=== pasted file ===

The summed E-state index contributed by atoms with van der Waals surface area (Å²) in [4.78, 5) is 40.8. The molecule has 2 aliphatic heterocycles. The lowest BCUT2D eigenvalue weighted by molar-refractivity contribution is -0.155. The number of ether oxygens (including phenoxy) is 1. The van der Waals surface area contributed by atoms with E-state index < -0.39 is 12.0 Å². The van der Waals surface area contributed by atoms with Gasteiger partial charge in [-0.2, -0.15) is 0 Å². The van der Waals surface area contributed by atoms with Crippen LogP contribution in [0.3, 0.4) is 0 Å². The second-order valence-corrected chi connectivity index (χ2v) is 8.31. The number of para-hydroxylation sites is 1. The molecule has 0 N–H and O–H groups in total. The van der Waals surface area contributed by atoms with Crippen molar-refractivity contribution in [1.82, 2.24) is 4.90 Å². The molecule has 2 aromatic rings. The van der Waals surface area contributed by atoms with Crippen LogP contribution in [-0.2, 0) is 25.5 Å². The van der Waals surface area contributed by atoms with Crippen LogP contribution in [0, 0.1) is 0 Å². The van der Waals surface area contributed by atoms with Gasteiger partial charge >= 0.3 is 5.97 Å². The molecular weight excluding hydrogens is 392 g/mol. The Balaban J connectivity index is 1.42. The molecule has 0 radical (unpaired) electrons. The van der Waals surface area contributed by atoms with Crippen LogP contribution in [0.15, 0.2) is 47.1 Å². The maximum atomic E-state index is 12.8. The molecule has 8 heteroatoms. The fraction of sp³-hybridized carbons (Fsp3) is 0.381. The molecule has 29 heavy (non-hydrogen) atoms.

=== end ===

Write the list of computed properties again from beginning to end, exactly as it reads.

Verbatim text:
The summed E-state index contributed by atoms with van der Waals surface area (Å²) in [4.78, 5) is 40.8. The molecule has 2 aliphatic heterocycles. The lowest BCUT2D eigenvalue weighted by molar-refractivity contribution is -0.155. The number of ether oxygens (including phenoxy) is 1. The van der Waals surface area contributed by atoms with E-state index < -0.39 is 12.0 Å². The van der Waals surface area contributed by atoms with Gasteiger partial charge in [-0.2, -0.15) is 0 Å². The van der Waals surface area contributed by atoms with Crippen LogP contribution in [0.3, 0.4) is 0 Å². The second-order valence-corrected chi connectivity index (χ2v) is 8.31. The number of para-hydroxylation sites is 1. The molecule has 0 N–H and O–H groups in total. The van der Waals surface area contributed by atoms with Crippen molar-refractivity contribution in [1.82, 2.24) is 4.90 Å². The molecule has 2 aromatic rings. The van der Waals surface area contributed by atoms with Crippen LogP contribution in [-0.2, 0) is 25.5 Å². The van der Waals surface area contributed by atoms with Crippen LogP contribution in [0, 0.1) is 0 Å². The van der Waals surface area contributed by atoms with Gasteiger partial charge >= 0.3 is 5.97 Å². The molecular weight excluding hydrogens is 392 g/mol. The Balaban J connectivity index is 1.42. The molecule has 0 radical (unpaired) electrons. The van der Waals surface area contributed by atoms with Crippen LogP contribution in [0.15, 0.2) is 47.1 Å². The maximum atomic E-state index is 12.8. The molecule has 8 heteroatoms. The fraction of sp³-hybridized carbons (Fsp3) is 0.381. The molecule has 29 heavy (non-hydrogen) atoms.